October 9, 20191285Views
9th October 2019 – A high surf advisory is in effect for the British Virgin Islands.
A large low-pressure system over the northern North Atlantic will cause long northerly swells of moderate
height to reach the islands. These swells will cause dangerous breaking waves (surfs) and life-threatening rip
currents. The highest seas will be seen on the northern and eastern coasts
Seas: 1.5 to 2.8 metres (5 to 9 feet), occasionally reaching near 3.5 metres (11 feet). Swell period: 10 to 13
seconds. Swells: Northerly at 1.2 to 2 metres (4 to 7 feet) and occasionally higher.
Surfs (breaking swells): Over 2 metres (over 6 feet). These conditions will be conducive for dangerous rip
currents. Please note that surfs could be as much as twice the height of swells, depending on the bathymetry
of the near shore areas.
Coastal flooding: High tides combine with onshore wind and swell actions could result in localized coastal flooding and beach erosion.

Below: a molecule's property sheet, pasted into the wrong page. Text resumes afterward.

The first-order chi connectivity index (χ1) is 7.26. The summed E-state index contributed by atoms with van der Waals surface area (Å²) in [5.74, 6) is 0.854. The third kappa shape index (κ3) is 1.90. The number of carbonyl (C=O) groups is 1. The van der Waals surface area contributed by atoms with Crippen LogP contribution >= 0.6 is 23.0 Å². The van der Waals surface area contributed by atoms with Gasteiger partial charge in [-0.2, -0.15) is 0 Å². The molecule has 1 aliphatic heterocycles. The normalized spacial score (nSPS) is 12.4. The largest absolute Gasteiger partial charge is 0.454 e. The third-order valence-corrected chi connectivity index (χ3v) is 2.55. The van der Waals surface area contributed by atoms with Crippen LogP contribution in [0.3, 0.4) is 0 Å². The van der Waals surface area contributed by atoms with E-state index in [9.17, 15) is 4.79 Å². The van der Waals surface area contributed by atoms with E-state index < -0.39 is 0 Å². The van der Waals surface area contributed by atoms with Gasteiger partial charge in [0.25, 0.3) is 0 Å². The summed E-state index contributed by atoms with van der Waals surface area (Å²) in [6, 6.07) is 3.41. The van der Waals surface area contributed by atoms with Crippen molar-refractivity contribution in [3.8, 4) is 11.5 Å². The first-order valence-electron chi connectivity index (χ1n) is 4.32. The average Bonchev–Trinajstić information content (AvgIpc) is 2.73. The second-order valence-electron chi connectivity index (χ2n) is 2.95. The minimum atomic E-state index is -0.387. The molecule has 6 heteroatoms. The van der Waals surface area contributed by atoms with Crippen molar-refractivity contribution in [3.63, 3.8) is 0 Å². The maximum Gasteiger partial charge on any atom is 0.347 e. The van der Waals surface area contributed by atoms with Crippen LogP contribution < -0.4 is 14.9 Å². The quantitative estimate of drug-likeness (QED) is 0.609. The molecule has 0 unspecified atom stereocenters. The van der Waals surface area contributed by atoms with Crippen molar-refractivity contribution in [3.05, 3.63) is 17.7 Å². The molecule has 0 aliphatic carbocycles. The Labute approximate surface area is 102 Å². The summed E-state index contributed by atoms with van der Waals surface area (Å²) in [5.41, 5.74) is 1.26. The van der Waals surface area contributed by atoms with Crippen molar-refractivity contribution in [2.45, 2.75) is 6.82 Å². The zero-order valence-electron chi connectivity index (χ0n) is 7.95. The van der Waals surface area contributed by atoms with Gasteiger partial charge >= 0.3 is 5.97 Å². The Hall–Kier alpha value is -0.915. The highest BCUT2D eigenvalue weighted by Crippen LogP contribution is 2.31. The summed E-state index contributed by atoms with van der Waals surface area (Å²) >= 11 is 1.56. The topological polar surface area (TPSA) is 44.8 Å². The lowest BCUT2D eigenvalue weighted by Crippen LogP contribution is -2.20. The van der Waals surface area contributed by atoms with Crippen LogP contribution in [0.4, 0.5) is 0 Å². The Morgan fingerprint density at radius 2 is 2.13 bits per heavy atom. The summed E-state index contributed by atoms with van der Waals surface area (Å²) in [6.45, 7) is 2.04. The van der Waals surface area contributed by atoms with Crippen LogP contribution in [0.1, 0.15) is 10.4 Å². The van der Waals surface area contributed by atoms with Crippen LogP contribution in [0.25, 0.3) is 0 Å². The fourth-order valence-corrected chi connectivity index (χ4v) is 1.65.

Locations (to be) affected: Reefs and mainly exposed eastern facing coastlines with relatively shallow, gently
sloping near shore areas.
Timing: Until Thursday
Impacts (possible/likely/expected): Loss of life – strong currents that can carry even the strongest swimmers
out to sea; injuries to beachgoers; beach erosion; sea water splashing onto low lying coastal roads; beach
closures; localized disruptions to marine recreation and businesses; financial losses; damage to coral reefs;
salt water intrusion and disruptions to potable water from desalination. High surfs can knock spectators off
exposed rocks and jetties. Breaking waves may occasionally impact harbours making navigating the harbour
channel dangerous.
Precautionary/preparedness actions: A high surf advisory means that dangerous surfs of 2 to 3 metres or 6
to 10 feet will affect coastlines in the advisory area, producing hazardous conditions. Beachgoers should be
extremely cautious; bathe only where lifeguards are present or the sheltered, less affected southern beaches. Rip currents are powerful channels of water flowing quickly away from shore, which occur most often at low spots or breaks in the sandbar and near structures such as groins, jetties and piers.
If caught in a rip current, relax and float. Don`t swim against the current. If able, swim in a direction following
the shoreline. If unable to escape, face the shore and call or wave for help.